My general tactic with this stratagem is to send a disposable unit towards the enemy army on the first turn. If your opponent has insufficient screening, you can normally get a charge on a useful target in their backline to hinder their firepower. I’ve used this tactic to go after enemy vehicles to stop them from firing at other units in the first turn. With the Jink save of the Bikers, you can normally block a good level of firepower from enemy vehicles in engagement range.

I’ve used this tactic to shut down or limit the firepower of Eradicators, Repulsors and Ironstriders in the first turn. This allows you to keep your more powerful units, such as Black Knights or the Talonmaster, safe from key enemy firepower in the first turn, or even longer if you can survive in combat.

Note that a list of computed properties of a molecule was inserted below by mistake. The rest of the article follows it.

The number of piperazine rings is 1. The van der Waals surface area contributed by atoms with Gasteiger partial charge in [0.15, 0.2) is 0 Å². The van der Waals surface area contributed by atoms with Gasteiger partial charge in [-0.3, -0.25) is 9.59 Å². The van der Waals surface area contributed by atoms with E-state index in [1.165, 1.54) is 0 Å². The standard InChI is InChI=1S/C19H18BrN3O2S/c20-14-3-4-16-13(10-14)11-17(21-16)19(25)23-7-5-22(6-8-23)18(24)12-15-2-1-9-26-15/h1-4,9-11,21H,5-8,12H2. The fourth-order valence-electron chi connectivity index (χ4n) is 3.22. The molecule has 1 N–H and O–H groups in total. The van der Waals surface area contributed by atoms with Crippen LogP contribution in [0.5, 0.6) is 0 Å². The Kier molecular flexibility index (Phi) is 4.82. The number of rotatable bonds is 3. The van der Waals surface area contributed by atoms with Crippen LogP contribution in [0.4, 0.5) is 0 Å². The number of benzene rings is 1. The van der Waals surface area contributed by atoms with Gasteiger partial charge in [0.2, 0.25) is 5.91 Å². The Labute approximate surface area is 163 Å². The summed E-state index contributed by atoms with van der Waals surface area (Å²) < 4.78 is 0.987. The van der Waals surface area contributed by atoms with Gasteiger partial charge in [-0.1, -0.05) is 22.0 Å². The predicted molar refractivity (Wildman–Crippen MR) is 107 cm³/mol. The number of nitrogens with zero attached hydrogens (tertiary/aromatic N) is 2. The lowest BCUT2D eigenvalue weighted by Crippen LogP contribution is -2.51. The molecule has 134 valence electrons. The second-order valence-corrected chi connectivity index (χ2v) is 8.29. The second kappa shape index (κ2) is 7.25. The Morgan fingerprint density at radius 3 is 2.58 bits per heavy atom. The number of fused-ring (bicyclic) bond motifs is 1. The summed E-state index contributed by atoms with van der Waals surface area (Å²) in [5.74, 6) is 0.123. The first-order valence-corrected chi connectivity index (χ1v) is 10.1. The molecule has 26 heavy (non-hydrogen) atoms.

An alternative use is to get your Biker unit into the enemy deployment zone to start with Deploy Teleport Homers. If you can get them into a position where few enemy units can target them, there is a good chance that the unit can survive for several turns to score points on this secondary.

If you want to go for the alpha-strike, you can use this on a unit of Black Knights. Drive them up to a key enemy threat, then unleash plasma death on the enemy. The downside of moving them forward is you are unlikely to get any re-rolls or auras from your characters on turn 1, so will need to be careful about overcharging your Plasma weaponry. You can also charge into combat with them on turn 1. Armed with Corvus Hammers, they are actually a pretty potent combat threat, so can take out smaller units holding objectives.

Having such a threat in your opponent’s deployment zone is a great distraction, allowing the rest of your army to get into position to grab the objectives and score your own secondaries. This fast moving unit is also great for getting Engage on all Fronts, boosting you up to 3 pts on the first turn in many deployment types.